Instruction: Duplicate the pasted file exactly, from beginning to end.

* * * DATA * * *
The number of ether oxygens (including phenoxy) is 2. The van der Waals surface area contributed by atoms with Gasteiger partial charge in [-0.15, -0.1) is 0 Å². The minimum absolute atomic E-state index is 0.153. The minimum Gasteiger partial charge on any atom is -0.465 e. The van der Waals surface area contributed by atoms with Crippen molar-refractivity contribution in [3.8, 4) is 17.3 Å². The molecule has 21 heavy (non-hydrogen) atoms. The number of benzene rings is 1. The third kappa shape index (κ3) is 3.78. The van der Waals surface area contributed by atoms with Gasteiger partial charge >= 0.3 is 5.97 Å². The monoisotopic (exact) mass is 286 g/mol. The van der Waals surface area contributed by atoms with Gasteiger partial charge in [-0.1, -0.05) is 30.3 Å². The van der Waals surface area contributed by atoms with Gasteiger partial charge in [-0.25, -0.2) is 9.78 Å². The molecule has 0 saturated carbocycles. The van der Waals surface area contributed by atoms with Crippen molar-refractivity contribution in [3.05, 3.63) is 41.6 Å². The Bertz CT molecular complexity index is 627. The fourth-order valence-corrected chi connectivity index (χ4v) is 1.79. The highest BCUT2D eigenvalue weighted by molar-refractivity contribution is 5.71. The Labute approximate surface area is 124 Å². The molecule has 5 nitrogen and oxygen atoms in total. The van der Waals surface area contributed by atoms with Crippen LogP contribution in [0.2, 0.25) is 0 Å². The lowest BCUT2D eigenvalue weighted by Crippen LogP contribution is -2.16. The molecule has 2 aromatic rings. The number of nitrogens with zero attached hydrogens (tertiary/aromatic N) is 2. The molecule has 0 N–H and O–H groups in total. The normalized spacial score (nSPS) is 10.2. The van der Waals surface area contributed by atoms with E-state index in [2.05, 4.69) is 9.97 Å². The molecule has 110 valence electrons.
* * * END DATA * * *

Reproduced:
The number of ether oxygens (including phenoxy) is 2. The van der Waals surface area contributed by atoms with Gasteiger partial charge in [-0.15, -0.1) is 0 Å². The minimum absolute atomic E-state index is 0.153. The minimum Gasteiger partial charge on any atom is -0.465 e. The van der Waals surface area contributed by atoms with Crippen molar-refractivity contribution in [3.8, 4) is 17.3 Å². The molecule has 21 heavy (non-hydrogen) atoms. The number of benzene rings is 1. The third kappa shape index (κ3) is 3.78. The van der Waals surface area contributed by atoms with Gasteiger partial charge >= 0.3 is 5.97 Å². The monoisotopic (exact) mass is 286 g/mol. The van der Waals surface area contributed by atoms with Gasteiger partial charge in [-0.1, -0.05) is 30.3 Å². The van der Waals surface area contributed by atoms with Gasteiger partial charge in [-0.25, -0.2) is 9.78 Å². The molecule has 0 saturated carbocycles. The van der Waals surface area contributed by atoms with Crippen molar-refractivity contribution in [3.05, 3.63) is 41.6 Å². The Bertz CT molecular complexity index is 627. The fourth-order valence-corrected chi connectivity index (χ4v) is 1.79. The highest BCUT2D eigenvalue weighted by molar-refractivity contribution is 5.71. The Labute approximate surface area is 124 Å². The molecule has 5 nitrogen and oxygen atoms in total. The van der Waals surface area contributed by atoms with Crippen LogP contribution in [0.2, 0.25) is 0 Å². The lowest BCUT2D eigenvalue weighted by Crippen LogP contribution is -2.16. The molecule has 2 aromatic rings. The number of nitrogens with zero attached hydrogens (tertiary/aromatic N) is 2. The molecule has 0 N–H and O–H groups in total. The normalized spacial score (nSPS) is 10.2. The van der Waals surface area contributed by atoms with E-state index in [2.05, 4.69) is 9.97 Å². The molecule has 110 valence electrons.